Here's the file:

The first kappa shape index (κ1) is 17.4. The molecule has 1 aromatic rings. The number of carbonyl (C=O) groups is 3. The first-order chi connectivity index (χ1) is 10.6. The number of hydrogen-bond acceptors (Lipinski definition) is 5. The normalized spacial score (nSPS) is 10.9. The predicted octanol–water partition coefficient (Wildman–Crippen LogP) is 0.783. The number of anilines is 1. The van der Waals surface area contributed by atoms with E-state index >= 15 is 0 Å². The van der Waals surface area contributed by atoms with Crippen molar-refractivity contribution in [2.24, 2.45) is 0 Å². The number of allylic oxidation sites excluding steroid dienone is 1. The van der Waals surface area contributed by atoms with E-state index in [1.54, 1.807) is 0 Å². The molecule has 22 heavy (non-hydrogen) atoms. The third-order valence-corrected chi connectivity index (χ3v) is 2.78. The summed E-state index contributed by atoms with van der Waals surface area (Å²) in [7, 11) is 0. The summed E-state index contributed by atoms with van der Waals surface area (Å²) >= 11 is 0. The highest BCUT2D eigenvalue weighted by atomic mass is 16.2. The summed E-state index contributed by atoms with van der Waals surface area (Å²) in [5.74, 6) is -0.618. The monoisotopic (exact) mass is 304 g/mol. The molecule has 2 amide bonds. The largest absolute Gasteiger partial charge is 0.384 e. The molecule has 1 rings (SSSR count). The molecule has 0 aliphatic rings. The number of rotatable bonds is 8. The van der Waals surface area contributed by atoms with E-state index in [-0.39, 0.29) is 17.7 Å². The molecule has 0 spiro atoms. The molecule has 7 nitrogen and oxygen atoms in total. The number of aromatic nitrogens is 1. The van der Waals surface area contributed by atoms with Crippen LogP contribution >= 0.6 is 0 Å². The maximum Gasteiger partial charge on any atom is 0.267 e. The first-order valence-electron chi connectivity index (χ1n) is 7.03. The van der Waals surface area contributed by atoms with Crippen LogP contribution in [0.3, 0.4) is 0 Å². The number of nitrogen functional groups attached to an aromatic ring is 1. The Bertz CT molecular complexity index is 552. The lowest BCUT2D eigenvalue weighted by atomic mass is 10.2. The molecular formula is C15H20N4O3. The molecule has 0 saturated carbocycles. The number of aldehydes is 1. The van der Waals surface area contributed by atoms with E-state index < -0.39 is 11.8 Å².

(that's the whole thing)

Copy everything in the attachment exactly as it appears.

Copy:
The first kappa shape index (κ1) is 17.4. The molecule has 1 aromatic rings. The number of carbonyl (C=O) groups is 3. The first-order chi connectivity index (χ1) is 10.6. The number of hydrogen-bond acceptors (Lipinski definition) is 5. The normalized spacial score (nSPS) is 10.9. The predicted octanol–water partition coefficient (Wildman–Crippen LogP) is 0.783. The number of anilines is 1. The van der Waals surface area contributed by atoms with E-state index >= 15 is 0 Å². The van der Waals surface area contributed by atoms with Crippen molar-refractivity contribution in [2.24, 2.45) is 0 Å². The number of allylic oxidation sites excluding steroid dienone is 1. The van der Waals surface area contributed by atoms with E-state index in [1.54, 1.807) is 0 Å². The molecule has 22 heavy (non-hydrogen) atoms. The third-order valence-corrected chi connectivity index (χ3v) is 2.78. The summed E-state index contributed by atoms with van der Waals surface area (Å²) in [7, 11) is 0. The summed E-state index contributed by atoms with van der Waals surface area (Å²) >= 11 is 0. The highest BCUT2D eigenvalue weighted by atomic mass is 16.2. The summed E-state index contributed by atoms with van der Waals surface area (Å²) in [5.74, 6) is -0.618. The monoisotopic (exact) mass is 304 g/mol. The molecule has 2 amide bonds. The largest absolute Gasteiger partial charge is 0.384 e. The molecule has 1 rings (SSSR count). The molecule has 0 aliphatic rings. The number of rotatable bonds is 8. The van der Waals surface area contributed by atoms with E-state index in [-0.39, 0.29) is 17.7 Å². The molecule has 0 spiro atoms. The molecule has 7 nitrogen and oxygen atoms in total. The number of aromatic nitrogens is 1. The van der Waals surface area contributed by atoms with Crippen LogP contribution >= 0.6 is 0 Å². The maximum Gasteiger partial charge on any atom is 0.267 e. The first-order valence-electron chi connectivity index (χ1n) is 7.03. The van der Waals surface area contributed by atoms with Crippen LogP contribution in [0.3, 0.4) is 0 Å². The number of nitrogen functional groups attached to an aromatic ring is 1. The Bertz CT molecular complexity index is 552. The lowest BCUT2D eigenvalue weighted by atomic mass is 10.2. The molecular formula is C15H20N4O3. The molecule has 0 saturated carbocycles. The number of aldehydes is 1. The van der Waals surface area contributed by atoms with E-state index < -0.39 is 11.8 Å².